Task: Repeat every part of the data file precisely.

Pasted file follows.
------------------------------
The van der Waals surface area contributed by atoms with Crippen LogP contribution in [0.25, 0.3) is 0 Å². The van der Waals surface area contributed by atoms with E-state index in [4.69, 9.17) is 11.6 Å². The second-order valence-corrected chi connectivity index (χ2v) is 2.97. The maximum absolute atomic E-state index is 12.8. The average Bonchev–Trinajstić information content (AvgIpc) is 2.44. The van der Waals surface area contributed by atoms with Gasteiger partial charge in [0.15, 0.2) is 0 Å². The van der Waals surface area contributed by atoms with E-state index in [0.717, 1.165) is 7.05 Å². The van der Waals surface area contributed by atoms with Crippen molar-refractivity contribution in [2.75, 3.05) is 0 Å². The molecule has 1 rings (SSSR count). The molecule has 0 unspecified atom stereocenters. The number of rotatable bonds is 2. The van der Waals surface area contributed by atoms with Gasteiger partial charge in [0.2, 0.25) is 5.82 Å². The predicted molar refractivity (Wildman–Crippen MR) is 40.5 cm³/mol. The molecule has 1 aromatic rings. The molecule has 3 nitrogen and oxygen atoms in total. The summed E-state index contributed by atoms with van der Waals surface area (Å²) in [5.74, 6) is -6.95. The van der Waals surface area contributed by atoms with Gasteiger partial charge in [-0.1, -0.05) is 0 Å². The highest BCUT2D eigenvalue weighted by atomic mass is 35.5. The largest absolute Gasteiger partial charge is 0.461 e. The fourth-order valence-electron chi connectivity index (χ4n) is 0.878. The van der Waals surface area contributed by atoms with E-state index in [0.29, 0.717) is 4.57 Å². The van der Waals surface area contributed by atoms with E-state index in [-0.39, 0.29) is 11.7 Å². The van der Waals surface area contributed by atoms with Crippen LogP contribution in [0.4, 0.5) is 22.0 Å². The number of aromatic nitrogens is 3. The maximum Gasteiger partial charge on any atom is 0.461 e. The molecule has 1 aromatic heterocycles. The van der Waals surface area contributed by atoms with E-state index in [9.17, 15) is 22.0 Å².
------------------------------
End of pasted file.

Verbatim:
The van der Waals surface area contributed by atoms with Crippen LogP contribution in [0.25, 0.3) is 0 Å². The van der Waals surface area contributed by atoms with E-state index in [4.69, 9.17) is 11.6 Å². The second-order valence-corrected chi connectivity index (χ2v) is 2.97. The maximum absolute atomic E-state index is 12.8. The average Bonchev–Trinajstić information content (AvgIpc) is 2.44. The van der Waals surface area contributed by atoms with Gasteiger partial charge in [0.15, 0.2) is 0 Å². The van der Waals surface area contributed by atoms with E-state index in [0.717, 1.165) is 7.05 Å². The van der Waals surface area contributed by atoms with Crippen molar-refractivity contribution in [2.75, 3.05) is 0 Å². The molecule has 1 rings (SSSR count). The molecule has 0 unspecified atom stereocenters. The number of rotatable bonds is 2. The van der Waals surface area contributed by atoms with Gasteiger partial charge in [0.2, 0.25) is 5.82 Å². The predicted molar refractivity (Wildman–Crippen MR) is 40.5 cm³/mol. The molecule has 1 aromatic rings. The molecule has 3 nitrogen and oxygen atoms in total. The summed E-state index contributed by atoms with van der Waals surface area (Å²) in [5.74, 6) is -6.95. The van der Waals surface area contributed by atoms with Gasteiger partial charge in [-0.1, -0.05) is 0 Å². The highest BCUT2D eigenvalue weighted by atomic mass is 35.5. The largest absolute Gasteiger partial charge is 0.461 e. The fourth-order valence-electron chi connectivity index (χ4n) is 0.878. The van der Waals surface area contributed by atoms with E-state index in [0.29, 0.717) is 4.57 Å². The van der Waals surface area contributed by atoms with E-state index in [-0.39, 0.29) is 11.7 Å². The van der Waals surface area contributed by atoms with Crippen LogP contribution in [0.4, 0.5) is 22.0 Å². The number of aromatic nitrogens is 3. The maximum Gasteiger partial charge on any atom is 0.461 e. The molecule has 1 aromatic heterocycles. The van der Waals surface area contributed by atoms with E-state index in [9.17, 15) is 22.0 Å².